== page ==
William Russell (bishop of Sodor)

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William Russell
Bishop of Mann and the Isles
Rushen Abbey.jpg
The ruins of Rushen Abbey today
Church Roman Catholic Church
See Diocese of Mann and the Isles
In office 1348 x 1349–1374
Predecessor Thomas de Rossy
Successor John Donkan
Orders
Consecration 27 April x 6 May 1349
Personal details
Born unknown
Mann
Died 21 April 1374
Westmorland, England
Previous post Abbot of Rushen (1330x1331–1349)

William Russell (died 1374) was a fourteenth-century Cistercian prelate. He appears to have begun his career as a Cistercian monk at Rushen Abbey on the Isle of Man (Mann), ascending to the rank of abbot there, before being elected Bishop of Mann and the Isles (Sodor). After traveling to Continental Europe for confirmation and consecration, avoiding a trip to the metropolitan in Norway, he returned to the Irish Sea as a legal bishop. A few things are known of his episcopate, particularly his activities in England and a series of provincial statutes apparently promulgated under his leadership.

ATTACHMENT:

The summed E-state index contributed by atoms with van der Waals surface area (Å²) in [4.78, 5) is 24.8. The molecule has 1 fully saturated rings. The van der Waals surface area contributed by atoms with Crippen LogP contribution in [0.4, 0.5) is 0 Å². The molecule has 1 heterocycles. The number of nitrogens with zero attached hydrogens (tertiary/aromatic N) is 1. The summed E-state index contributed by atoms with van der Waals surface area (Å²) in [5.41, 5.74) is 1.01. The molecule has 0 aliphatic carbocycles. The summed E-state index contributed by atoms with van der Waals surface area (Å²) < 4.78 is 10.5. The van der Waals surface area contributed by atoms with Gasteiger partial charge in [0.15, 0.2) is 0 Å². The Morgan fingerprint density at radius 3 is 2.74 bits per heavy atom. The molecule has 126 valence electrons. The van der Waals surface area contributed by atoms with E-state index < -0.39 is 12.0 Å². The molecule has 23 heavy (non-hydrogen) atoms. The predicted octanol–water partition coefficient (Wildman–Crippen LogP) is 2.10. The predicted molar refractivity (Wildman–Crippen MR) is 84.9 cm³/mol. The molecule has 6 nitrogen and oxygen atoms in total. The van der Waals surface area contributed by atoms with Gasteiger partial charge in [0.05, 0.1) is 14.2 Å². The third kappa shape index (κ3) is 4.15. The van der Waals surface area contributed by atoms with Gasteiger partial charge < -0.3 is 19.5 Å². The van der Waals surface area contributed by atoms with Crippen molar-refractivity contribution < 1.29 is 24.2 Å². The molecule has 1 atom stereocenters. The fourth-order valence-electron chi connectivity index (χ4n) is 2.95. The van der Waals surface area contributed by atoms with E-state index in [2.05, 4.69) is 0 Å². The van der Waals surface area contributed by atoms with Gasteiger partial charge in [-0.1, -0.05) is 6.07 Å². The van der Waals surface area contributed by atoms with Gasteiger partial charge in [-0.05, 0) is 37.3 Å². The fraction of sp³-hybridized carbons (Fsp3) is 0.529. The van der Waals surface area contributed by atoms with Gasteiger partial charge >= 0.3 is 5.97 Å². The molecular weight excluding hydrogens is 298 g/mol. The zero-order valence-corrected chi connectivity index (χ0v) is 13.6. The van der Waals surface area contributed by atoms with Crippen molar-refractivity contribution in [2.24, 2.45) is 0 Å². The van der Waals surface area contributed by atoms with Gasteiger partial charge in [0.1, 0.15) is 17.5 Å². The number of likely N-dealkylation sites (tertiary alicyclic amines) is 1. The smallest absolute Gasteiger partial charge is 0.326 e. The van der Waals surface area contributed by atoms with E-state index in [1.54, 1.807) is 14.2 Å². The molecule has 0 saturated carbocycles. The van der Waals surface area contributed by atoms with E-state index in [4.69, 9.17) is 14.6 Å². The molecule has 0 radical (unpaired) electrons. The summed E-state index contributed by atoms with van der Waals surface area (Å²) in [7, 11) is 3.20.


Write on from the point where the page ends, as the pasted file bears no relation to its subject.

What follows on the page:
Abbot of Rushen and election as bishop[edit]

A native of Mann, an island in the Irish Sea south of Galloway in Scotland, for eighteen years he was the abbot of Rushen Abbey.[1] In either 1348 or 1349 he was elected Bishop of Mann and the Isles. Papal letters reveal that the see had recently been made vacant by the death of Thomas de Rossy, and that the clergy of the diocese had elected William unanimously as the new bishop; they also reveal that Russell had had to obtain permission from the abbot at Rushen Abbey's mother-house, Furness Abbey.[2]

Provision and consecration[edit]

For notice of the election, the Manx Chronicle related the following:

William Russell, a Manxman, abbot of the monastery of St. Mary of Rushen, was elected pastor of the Sodor diocese, by the clergy of the island of Mann, in the cathedral church of St. German, in Holm of Mann, and was consecrated at Avignon by Pope Clement VI. He was the first Sodor bishop-elect consecrated and confirmed by the Apostolic see; for all his predecessors had been wont to be confirmed and consecrated by the Archbishop of Trondheim, that is the metropolitan.[3]